By Andrew Beiter
Around 20 years ago, when most Americans were engrossed in the drama of Tonya Harding and Nancy Kerrigan, buried in the back of most newspapers were warnings about the potential for mass violence in a small African country that many could barely pronounce. Fast forward six months later, more than 1 million Tutsi and moderate Hutu Rwandans were killed.
Bill Clinton once said that not taking small steps to intervene in Rwanda was one of the biggest regrets of his presidency. Since then, scholars have identified that genocide often has several warning signs, including leaders who are losing power who pit one group against another, a history of previous conflict between those parties, and a society in turmoil that is inclined to look for a scapegoat.
These ingredients are in ample supply in the Central African Republic, one of the poorest countries in the world. After Muslim rebels known as the Seleka overthrew the government last March, there has been rampant religious infighting between them and Christian militias known as anti-Balaka, or “anti-machete,” with door-to-door killings common. More than 1,000 people have been murdered since December.
Given this powder keg, President Obama recently acted upon several suggestions of the Atrocities Prevention Board (AFB), a relatively new federal panel whose job is to recognize and act upon the warning signs of genocide. The AFB recommended that the administration take several steps, including Obama taping a radio address that encouraged both sides to find common ground, pledging $100 million to assist African Union peacekeepers and authorizing a high-profile trip of our U.N. ambassador to its capital, Bangui.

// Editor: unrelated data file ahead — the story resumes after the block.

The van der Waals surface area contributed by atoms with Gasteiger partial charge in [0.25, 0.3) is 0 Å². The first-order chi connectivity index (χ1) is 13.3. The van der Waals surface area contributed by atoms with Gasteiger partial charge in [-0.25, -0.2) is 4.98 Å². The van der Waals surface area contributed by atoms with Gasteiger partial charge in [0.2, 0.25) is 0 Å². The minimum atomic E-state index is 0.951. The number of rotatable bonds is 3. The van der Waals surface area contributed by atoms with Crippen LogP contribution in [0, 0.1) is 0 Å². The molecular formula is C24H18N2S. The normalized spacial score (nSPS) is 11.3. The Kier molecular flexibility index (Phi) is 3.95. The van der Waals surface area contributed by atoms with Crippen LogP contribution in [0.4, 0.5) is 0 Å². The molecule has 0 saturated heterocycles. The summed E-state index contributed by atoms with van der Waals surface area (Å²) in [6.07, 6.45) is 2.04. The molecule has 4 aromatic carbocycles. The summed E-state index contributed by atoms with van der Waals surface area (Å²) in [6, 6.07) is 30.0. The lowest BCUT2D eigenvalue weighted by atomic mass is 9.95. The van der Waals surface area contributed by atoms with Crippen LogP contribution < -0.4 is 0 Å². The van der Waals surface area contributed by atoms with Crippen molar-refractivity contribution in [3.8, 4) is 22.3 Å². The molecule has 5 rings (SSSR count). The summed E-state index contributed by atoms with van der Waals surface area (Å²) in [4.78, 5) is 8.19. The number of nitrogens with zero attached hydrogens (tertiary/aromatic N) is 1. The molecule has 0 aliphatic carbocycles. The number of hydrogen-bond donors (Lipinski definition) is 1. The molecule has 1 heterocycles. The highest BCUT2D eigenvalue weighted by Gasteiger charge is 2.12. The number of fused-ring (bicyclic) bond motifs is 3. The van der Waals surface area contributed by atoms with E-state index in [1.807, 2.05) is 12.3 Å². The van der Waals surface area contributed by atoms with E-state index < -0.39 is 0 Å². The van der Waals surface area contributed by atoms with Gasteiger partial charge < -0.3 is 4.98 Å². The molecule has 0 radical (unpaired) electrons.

Despite these moves, it must be cautioned that the specter of large-scale human rights abuse still looms large. What can average citizens like you or I do? Learn more through friending groups on Facebook like the Holocaust Resource Center of Buffalo, put pressure on our federal legislators to be mindful of the situation by calling 1-800-GENOCIDE, advocate that your child’s school district include human rights education, lead your church or synagogue to build a school overseas and, lastly, donate to agencies like the International Rescue Committee that assist refugees.
History shows that when our neighbor’s house is on fire, it quite often ends up burning our own. As the chief prosecutor of the 1945 trials of the Nazis, Western New York’s own Robert H. Jackson, said at Nuremberg, “The wrongs which we seek to condemn and punish have been so devastating that civilization cannot tolerate their being ignored, because it cannot survive their being repeated.”
Andrew Beiter lives in Hamburg and is the director of the Summer Institute for Human Rights and Genocide Studies of Buffalo.